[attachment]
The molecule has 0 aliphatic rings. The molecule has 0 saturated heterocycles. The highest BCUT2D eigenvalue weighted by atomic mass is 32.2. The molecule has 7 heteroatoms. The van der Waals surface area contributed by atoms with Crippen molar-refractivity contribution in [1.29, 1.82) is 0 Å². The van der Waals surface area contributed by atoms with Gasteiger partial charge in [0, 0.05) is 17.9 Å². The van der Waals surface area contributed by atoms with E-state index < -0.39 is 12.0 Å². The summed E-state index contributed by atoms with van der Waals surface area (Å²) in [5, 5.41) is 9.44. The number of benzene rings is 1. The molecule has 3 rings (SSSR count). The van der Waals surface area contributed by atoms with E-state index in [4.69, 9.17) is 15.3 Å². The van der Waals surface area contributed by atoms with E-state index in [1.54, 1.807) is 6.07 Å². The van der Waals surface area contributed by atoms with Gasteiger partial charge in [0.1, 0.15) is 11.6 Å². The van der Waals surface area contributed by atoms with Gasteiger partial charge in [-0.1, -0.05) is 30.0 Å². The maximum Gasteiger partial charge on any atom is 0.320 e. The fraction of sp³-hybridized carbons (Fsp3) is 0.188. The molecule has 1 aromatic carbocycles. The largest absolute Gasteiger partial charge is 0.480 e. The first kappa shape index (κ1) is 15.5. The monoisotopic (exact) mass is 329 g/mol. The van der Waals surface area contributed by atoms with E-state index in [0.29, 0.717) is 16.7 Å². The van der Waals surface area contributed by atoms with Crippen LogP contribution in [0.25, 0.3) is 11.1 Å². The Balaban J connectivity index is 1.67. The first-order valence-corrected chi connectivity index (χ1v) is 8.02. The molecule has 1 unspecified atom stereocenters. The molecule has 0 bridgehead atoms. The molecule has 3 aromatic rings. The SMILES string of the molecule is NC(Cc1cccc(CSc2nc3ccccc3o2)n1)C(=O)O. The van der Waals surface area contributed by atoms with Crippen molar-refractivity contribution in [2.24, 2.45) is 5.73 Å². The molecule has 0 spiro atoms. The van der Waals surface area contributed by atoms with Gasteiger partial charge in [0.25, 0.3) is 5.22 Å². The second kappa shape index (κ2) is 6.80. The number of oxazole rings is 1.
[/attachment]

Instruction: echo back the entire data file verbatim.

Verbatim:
The molecule has 0 aliphatic rings. The molecule has 0 saturated heterocycles. The highest BCUT2D eigenvalue weighted by atomic mass is 32.2. The molecule has 7 heteroatoms. The van der Waals surface area contributed by atoms with Crippen molar-refractivity contribution in [1.29, 1.82) is 0 Å². The van der Waals surface area contributed by atoms with Gasteiger partial charge in [0, 0.05) is 17.9 Å². The van der Waals surface area contributed by atoms with E-state index < -0.39 is 12.0 Å². The summed E-state index contributed by atoms with van der Waals surface area (Å²) in [5, 5.41) is 9.44. The number of benzene rings is 1. The molecule has 3 rings (SSSR count). The van der Waals surface area contributed by atoms with E-state index in [4.69, 9.17) is 15.3 Å². The van der Waals surface area contributed by atoms with E-state index in [1.54, 1.807) is 6.07 Å². The van der Waals surface area contributed by atoms with Gasteiger partial charge in [0.1, 0.15) is 11.6 Å². The van der Waals surface area contributed by atoms with Gasteiger partial charge in [-0.1, -0.05) is 30.0 Å². The maximum Gasteiger partial charge on any atom is 0.320 e. The fraction of sp³-hybridized carbons (Fsp3) is 0.188. The molecule has 1 aromatic carbocycles. The largest absolute Gasteiger partial charge is 0.480 e. The first kappa shape index (κ1) is 15.5. The monoisotopic (exact) mass is 329 g/mol. The van der Waals surface area contributed by atoms with E-state index in [0.29, 0.717) is 16.7 Å². The van der Waals surface area contributed by atoms with Crippen LogP contribution in [0.25, 0.3) is 11.1 Å². The Balaban J connectivity index is 1.67. The first-order valence-corrected chi connectivity index (χ1v) is 8.02. The molecule has 1 unspecified atom stereocenters. The molecule has 0 bridgehead atoms. The molecule has 3 aromatic rings. The SMILES string of the molecule is NC(Cc1cccc(CSc2nc3ccccc3o2)n1)C(=O)O. The van der Waals surface area contributed by atoms with Crippen molar-refractivity contribution in [2.24, 2.45) is 5.73 Å². The molecule has 0 spiro atoms. The van der Waals surface area contributed by atoms with Gasteiger partial charge in [0.25, 0.3) is 5.22 Å². The second kappa shape index (κ2) is 6.80. The number of oxazole rings is 1.